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As my blog followers know, I do a feature every wednesday on work with English Paper Piecing and I had someone ask me recently how to do it.
I assumed wrongly that everyone knows how to do it!
So today I am sharing how to do EPP (english paper piecing) and sharing with you some resources that are very helpful to make these effectively.
I hope if you try it, you become as addicted to making EPP pieces as much as I am!!!
I know at least one person in my life who claims that I am the one at fault for their EPP addiction. Yeah! it's a good thing.
It's a fantastic past time and it makes you feel productive while sitting for long car rides, watching TV, waiting at appointments, watching children's activities etc.
My sister also claims that doing EPP stops her from thinking about snacking as well and I am sure we could all benefit from this "side effect".
It's also a great small scrap buster!
I am sure I have made hundreds of EPP pieces and I hope you will too❤️
How to start:
1) Assemble some card stock or the subscription cards out of magazines as shown below (they are the perfect weight for hexi papers):
2) Print off hexi shapes from "images" in google of "free english paper piecing hexagon templates" or from free sites on the internet that provide EPP shapes or get them from a book. Trace the shape onto the back of your card stock (I cut out one shape to trace it). To make a "grandmothers flower" you will need 7 hexagons (any sized as long as all 7 are equal sized to make your flower, large or small). Draw them out accurately using a thin line pen or architectural pencil
3) Cut out your hexi papers accurately, mark your centre with a "C" and your petal with a "P" especially if the centre and the petals are a different colour.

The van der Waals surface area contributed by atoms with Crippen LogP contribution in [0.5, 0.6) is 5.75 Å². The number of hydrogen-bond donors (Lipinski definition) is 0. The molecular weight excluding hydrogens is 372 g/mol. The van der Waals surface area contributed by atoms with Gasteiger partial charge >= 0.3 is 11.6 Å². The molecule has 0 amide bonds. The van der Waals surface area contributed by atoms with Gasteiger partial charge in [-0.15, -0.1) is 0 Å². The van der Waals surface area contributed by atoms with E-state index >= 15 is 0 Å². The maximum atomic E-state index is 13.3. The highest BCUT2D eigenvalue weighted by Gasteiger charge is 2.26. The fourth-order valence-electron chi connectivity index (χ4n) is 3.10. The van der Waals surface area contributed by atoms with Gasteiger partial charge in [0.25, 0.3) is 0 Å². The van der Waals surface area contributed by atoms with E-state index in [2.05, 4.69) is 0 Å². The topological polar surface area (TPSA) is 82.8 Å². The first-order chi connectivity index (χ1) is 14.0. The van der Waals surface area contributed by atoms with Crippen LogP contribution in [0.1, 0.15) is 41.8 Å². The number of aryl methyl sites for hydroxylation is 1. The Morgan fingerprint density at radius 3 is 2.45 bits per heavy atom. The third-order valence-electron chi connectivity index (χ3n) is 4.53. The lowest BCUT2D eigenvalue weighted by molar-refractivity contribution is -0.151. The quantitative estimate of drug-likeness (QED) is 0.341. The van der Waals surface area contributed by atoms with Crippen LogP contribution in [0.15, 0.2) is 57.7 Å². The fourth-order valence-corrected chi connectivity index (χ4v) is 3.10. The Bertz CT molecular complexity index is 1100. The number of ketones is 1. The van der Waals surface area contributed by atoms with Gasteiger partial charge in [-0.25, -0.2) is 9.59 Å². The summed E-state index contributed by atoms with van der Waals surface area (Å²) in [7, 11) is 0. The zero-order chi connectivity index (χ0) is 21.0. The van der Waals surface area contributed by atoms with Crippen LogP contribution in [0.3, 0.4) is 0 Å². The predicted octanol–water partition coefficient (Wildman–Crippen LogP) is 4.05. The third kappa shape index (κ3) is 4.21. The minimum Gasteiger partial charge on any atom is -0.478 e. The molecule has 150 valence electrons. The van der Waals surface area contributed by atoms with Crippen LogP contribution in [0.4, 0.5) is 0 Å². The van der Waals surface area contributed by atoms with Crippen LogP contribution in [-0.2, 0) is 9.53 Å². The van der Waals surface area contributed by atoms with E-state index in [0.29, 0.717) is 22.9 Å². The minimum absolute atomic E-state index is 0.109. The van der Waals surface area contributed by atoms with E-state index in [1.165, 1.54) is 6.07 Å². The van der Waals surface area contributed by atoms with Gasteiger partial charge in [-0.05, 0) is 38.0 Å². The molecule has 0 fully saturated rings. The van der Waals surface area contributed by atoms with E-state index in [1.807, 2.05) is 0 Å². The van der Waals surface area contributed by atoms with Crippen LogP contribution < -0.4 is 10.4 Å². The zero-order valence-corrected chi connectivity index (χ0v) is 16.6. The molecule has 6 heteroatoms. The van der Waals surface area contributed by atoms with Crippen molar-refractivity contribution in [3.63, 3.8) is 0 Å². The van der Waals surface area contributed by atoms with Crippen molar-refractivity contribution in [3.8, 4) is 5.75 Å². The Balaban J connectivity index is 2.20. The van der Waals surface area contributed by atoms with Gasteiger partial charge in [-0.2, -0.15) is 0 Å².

4) Cut out fabric 1/4" all the way around bigger than each hexi paper shape
5) Wrong side facing you, use a household (basic sewing) needle & generic, neutral coloured sewing thread and fold the fabric tight against the edge and baste all edges. (be careful to keep 1/4" seam allowance all the way around as you fold and baste). Fold down at corners as you go, use a large basting stitch - these basting stitches will be removed later. Tie a knot and cut off the thread when you are finished. You are basically sculpting the fabric to fit the shape of the hexi fabric
6) Make 5 more petals and one centre ( I like to see the centre a different colour)
7) You will now be slip stitching your petals to your centre right sides together
8) slip stitch a petal to each side of the center right sides together until it looks like this:
9) Hold sides of each petal right sides with the one next to it and slip stitch
10) Once all petals are slip stitched, it will look like this:
11) Press your flower and decide if you are joining it with more EPP or appliquéing it onto a background
a) If appliquéing it onto a background, press flat with a hot iron, remove basting stitches (NOT THE SLIP STITCHING) and pop out the papers and press again it is now ready to appliqué.
b) If piecing with more EPP, do not remove basting stitches until all pieces are joined with another. Never remove slip stitching as this is what holds your piecing together.
This tutorial is just to get you thinking about EPP.
I recommend a wonderful book with all EPP shapes is "All Points Patchwork" by Dianne Gilleland, this I would personally consider a bible of EPP.
It contains many shapes beyond hexagon with print outs available for 11 different geometric shapes, lots of small projects, wonderful modern ideas for EPP, how to piece together EPP shapes and fantastic illustrated instruction.
If you want to get serious about EPP, I highly recommend this book.
This is what is looks like:
You can get it if you like by clicking here
or click on the amazon link below:
Happy Tuesday Everyone, I hope you enjoyed this tutorial and that you will attempt this technique. Please send us your pictures when you try it!
Hi I'm Robin and I am a professional long arm quilter, pattern designer and teacher. I am passionate about all things quilty!
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